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The Importance of Examining Your Worldview


Do you know what your worldview is? It might sound like a philosophical question, but the truth is, your worldview influences every aspect of your life – from your beliefs and values to the decisions you make and the way you interact with the world around you. As Christians, cultivating a biblical worldview is crucial to living a life that brings honour to God. But having a biblical worldview is not something that comes naturally – it takes conscious effort and a deliberate practise to establish it.

Unfortunately, many Christians today have become consumed by worldly goals such as material success, the fear of failure, and the pursuit of comfort – forgetting that these objectives often conflict with their faith. As Paul reminds us in Romans, we should not be conformed to the ways of this world, but transformed by the renewing of our minds so we can live according to God’s will.

In this article, we will explore the importance of examining our own worldview and identifying any differences from a biblical perspective. We will also address the potential threats that may try to change it, and consider how we can put our faith into practice in our daily lives, especially in the workplace. Join us as we embark on a journey to develop a biblical worldview and live a life that reflects our faith.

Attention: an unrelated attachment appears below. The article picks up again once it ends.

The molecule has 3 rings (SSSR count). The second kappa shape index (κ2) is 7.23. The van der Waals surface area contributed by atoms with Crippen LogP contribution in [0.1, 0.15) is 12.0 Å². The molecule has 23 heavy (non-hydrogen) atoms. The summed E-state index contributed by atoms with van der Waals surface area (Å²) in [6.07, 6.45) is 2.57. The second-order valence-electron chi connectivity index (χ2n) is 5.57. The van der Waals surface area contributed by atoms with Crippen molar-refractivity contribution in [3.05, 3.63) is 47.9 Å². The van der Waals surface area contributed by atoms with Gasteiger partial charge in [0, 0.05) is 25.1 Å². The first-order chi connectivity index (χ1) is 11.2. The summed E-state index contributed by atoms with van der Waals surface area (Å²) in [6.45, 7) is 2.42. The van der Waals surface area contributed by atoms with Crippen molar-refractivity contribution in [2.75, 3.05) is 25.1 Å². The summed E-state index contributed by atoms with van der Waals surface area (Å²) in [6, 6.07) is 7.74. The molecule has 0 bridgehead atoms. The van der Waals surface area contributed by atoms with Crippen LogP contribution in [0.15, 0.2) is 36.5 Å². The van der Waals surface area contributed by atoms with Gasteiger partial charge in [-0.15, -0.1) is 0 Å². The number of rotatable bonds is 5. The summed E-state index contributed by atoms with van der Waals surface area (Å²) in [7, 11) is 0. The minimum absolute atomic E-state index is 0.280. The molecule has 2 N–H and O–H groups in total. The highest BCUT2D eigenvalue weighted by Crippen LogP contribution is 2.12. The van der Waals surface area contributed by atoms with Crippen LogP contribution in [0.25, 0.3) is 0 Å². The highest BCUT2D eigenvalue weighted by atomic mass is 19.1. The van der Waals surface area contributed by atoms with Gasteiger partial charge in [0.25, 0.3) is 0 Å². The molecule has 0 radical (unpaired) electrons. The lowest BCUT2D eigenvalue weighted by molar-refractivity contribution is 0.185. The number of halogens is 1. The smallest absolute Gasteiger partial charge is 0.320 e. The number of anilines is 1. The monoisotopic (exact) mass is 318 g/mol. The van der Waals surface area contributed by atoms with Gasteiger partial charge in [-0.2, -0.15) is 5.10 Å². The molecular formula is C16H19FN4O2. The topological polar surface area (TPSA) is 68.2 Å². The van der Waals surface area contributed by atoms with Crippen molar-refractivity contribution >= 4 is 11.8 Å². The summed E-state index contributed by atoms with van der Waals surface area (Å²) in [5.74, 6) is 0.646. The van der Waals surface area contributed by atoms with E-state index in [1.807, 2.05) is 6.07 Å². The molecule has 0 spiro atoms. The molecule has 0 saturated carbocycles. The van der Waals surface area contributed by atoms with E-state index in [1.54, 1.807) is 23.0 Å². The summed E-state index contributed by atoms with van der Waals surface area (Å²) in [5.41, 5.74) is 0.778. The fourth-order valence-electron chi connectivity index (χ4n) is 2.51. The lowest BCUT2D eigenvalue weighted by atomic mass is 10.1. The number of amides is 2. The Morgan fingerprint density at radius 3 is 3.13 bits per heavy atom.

What is a worldview?

A worldview is a set of beliefs, conscious or unconscious, about the world and how it operates. Different individuals and groups have varying worldviews based on factors such as life experiences, race, language, etc. For believers, our worldview is shaped by our faith in Jesus Christ. This is referred to as a biblical worldview, a theistic view that recognises God the Father as the Creator of the universe and all existence.

Understanding your own worldview

To examine your own worldview, consider these five questions (Zohar, Zero Distance):

  1. Where did I come from?
  2. Who am I?
  3. Why am I here?
  4. What should I do?
  5. Where will I go after I die?


Around the world, various cultures have different answers to these five questions.

A simple way to categorise these diverse worldviews is by placing them on a spectrum, with Animism on one end (predominantly from Eastern cultures) and Secularism on the other end (common in Western societies). The diagram and table below (Miller, Discipling Nations) highlight how these three distinct worldviews answer the five questions differently.

The Worldview Continuum 


Theism Secularism
Ultimate Reality Is Spiritual Ultimate Reality Is Personal Ultimate Reality Is Physical